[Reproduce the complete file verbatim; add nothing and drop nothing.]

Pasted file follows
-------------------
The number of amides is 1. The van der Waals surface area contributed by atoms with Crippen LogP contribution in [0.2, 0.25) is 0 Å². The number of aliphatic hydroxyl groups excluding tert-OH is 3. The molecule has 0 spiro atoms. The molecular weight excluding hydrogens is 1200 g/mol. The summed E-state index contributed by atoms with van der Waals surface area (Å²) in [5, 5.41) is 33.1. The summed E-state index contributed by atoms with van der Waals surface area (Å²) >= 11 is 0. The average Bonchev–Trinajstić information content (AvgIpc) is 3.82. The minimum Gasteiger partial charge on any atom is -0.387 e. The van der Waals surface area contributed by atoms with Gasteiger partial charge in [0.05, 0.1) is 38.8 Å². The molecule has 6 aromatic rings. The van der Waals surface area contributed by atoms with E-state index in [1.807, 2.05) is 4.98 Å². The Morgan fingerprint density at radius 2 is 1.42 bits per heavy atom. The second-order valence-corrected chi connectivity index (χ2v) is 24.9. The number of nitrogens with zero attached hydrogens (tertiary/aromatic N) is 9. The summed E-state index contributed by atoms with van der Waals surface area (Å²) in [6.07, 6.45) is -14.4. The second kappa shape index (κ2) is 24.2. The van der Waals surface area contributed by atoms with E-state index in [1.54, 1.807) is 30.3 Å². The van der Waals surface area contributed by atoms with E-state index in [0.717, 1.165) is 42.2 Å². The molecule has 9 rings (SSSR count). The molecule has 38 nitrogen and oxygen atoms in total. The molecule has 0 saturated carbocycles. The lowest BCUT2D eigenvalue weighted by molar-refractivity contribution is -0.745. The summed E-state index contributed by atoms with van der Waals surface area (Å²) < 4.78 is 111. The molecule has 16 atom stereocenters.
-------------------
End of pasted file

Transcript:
The number of amides is 1. The van der Waals surface area contributed by atoms with Crippen LogP contribution in [0.2, 0.25) is 0 Å². The number of aliphatic hydroxyl groups excluding tert-OH is 3. The molecule has 0 spiro atoms. The molecular weight excluding hydrogens is 1200 g/mol. The summed E-state index contributed by atoms with van der Waals surface area (Å²) in [5, 5.41) is 33.1. The summed E-state index contributed by atoms with van der Waals surface area (Å²) >= 11 is 0. The average Bonchev–Trinajstić information content (AvgIpc) is 3.82. The minimum Gasteiger partial charge on any atom is -0.387 e. The van der Waals surface area contributed by atoms with Gasteiger partial charge in [0.05, 0.1) is 38.8 Å². The molecule has 6 aromatic rings. The van der Waals surface area contributed by atoms with E-state index in [1.807, 2.05) is 4.98 Å². The Morgan fingerprint density at radius 2 is 1.42 bits per heavy atom. The second-order valence-corrected chi connectivity index (χ2v) is 24.9. The number of nitrogens with zero attached hydrogens (tertiary/aromatic N) is 9. The summed E-state index contributed by atoms with van der Waals surface area (Å²) in [6.07, 6.45) is -14.4. The second kappa shape index (κ2) is 24.2. The van der Waals surface area contributed by atoms with E-state index in [1.54, 1.807) is 30.3 Å². The van der Waals surface area contributed by atoms with E-state index in [0.717, 1.165) is 42.2 Å². The molecule has 9 rings (SSSR count). The molecule has 38 nitrogen and oxygen atoms in total. The molecule has 0 saturated carbocycles. The lowest BCUT2D eigenvalue weighted by molar-refractivity contribution is -0.745. The summed E-state index contributed by atoms with van der Waals surface area (Å²) < 4.78 is 111. The molecule has 16 atom stereocenters.